• JoeS

        Yes, there is some digital clean-up. But, again, a far far far cry from what is being discussed with Serkis.

        Non-Pretense Apples and Non-Pretense Oranges.

        • DimitriL

          Well, that’s the question, isn’t it? If an animator gives an actor an expression he never made, that’s not clean-up, that’s a digital performance. What’s the line? Who determines it?

          A different example: an actor does a role in complete, full-facial, full-body prosthetics. The director doesn’t like the way the prosthetics read on film, and decides to redo them all in CGI, using the original movements as guide and template. Is that a digital performance?

          How about if the director removes all features from an actor and replaces them with CGI – except the eyes. They leave the eyes untouched. Is that now a

          • DimitriL

            digital performance? It can’t be apples and orange because the barriers here are evaporating. (Sorry that I broke up the post – couldn’t add anything to my reply up there for some reason.)

          • JoeS

            If you can find a credible source that this kind of thing is occuring with Lupita, Daniel Day, Streep etc. then let us see it. As someone who has been on sets for 30 years, the only incident I’m aware of is when Brando refused to smile in THE SCORE and it was digitally added. Otherwise, it’s mostly for vanity (taking away wrinkles and blemishes) or to fix lighting or to meld shots.

            • DimitriL

              It obviously doesn’t get out that much – though the Brando was one example, and they changed Jennifer Connelly’s performance during a scene in Blood Diamond. But it’s enough of an issue that SAG has been pushing for language to prevent this from happening for years, and last I heard, they still were getting knocked back. I don’t think that fight is happening because of a hypothetical use of the technology.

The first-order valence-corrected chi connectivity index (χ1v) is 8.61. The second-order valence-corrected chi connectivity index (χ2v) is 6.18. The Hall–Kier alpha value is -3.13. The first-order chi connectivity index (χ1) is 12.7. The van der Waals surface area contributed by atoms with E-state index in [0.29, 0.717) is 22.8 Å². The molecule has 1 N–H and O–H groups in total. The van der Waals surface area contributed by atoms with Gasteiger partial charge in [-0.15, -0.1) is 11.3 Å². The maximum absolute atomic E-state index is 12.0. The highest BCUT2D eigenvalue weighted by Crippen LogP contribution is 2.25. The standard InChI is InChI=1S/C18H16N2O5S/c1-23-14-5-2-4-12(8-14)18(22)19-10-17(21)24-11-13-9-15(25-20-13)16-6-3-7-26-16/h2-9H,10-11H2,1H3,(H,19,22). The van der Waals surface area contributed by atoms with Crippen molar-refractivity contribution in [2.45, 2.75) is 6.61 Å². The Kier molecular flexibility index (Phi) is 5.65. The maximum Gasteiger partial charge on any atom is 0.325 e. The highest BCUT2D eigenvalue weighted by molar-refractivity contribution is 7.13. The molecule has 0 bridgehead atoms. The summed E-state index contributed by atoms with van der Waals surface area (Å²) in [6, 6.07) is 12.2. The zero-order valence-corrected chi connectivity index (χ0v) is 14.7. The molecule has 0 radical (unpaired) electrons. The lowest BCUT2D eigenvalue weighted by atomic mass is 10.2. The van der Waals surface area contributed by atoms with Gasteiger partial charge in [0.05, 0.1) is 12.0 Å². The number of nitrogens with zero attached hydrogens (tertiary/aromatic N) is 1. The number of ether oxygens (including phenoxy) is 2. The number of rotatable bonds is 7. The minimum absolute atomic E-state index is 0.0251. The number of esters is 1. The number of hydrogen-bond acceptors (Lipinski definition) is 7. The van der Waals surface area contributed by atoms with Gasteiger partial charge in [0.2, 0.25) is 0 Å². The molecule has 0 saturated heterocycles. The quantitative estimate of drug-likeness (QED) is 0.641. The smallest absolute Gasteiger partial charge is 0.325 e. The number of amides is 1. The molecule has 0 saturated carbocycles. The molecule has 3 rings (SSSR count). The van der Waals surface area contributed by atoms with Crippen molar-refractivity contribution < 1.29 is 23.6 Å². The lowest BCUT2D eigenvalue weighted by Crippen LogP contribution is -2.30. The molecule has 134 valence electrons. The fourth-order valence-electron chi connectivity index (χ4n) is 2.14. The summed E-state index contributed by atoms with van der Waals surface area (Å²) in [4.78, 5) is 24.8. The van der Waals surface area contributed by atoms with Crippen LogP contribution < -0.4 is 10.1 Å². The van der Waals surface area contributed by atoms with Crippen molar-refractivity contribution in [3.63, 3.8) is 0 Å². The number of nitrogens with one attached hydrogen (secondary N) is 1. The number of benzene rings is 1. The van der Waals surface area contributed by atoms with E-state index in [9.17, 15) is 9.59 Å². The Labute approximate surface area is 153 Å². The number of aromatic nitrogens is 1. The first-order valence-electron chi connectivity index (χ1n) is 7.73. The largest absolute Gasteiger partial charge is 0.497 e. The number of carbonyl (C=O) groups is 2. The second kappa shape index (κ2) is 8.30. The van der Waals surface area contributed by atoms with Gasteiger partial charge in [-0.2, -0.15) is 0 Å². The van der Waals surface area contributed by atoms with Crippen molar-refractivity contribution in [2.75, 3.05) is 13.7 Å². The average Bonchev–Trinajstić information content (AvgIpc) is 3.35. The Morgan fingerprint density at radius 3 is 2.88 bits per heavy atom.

• They need a new category for it if you want it to be awarded as such. The biggest difference is that the effects people fill in gaps if the actor messes up or isn’t doing exactly what the director wants. It is somewhere in between animation and acting but it isn’t purely acting. Actors especially will never see it that way and it isn’t about “blue-haired” — in fact, the SAG voters can’t be characterized that way. It’s that for actors it’s about their face. Effects-enhanced performances don’t need to crowd them out. Rather, there should be a new way to recognize what they do, which might even include voice-over acting in animated films and such. But yeah, as JoeS says nope then, nope now.

    • Professor Wagstaff

      And if they did create a new category for motion cap/voice-over acting, I think the people the Academy would vote for half the time would not reflect the interests of those who wanted it. How many Oscars would Eddie Murphy and Antonio Banderas have for Shrek sequels by this point?

  • Muscle McGurk

    If Serkis is such a brilliant actor, why does he only get recognized for these digital performances? If he had award-caliber talent, by now he would have been cast in a part that would show off his chops without the use of CGI-assisted makeup or whatever you want to call it.

    Fact is, without the CGI “makeup”, he’s nothing. And that’s why he’s not going to get any traction with actors who don’t need to rely on digital effects to deliver a good performance.

    • Noiresque

      He was a juicy scene in that Moors Murders show as Ian Brady. But it was a small role and he was over shadowed by Samantha Morton and Jim Broadbent.

  • Bob Strauss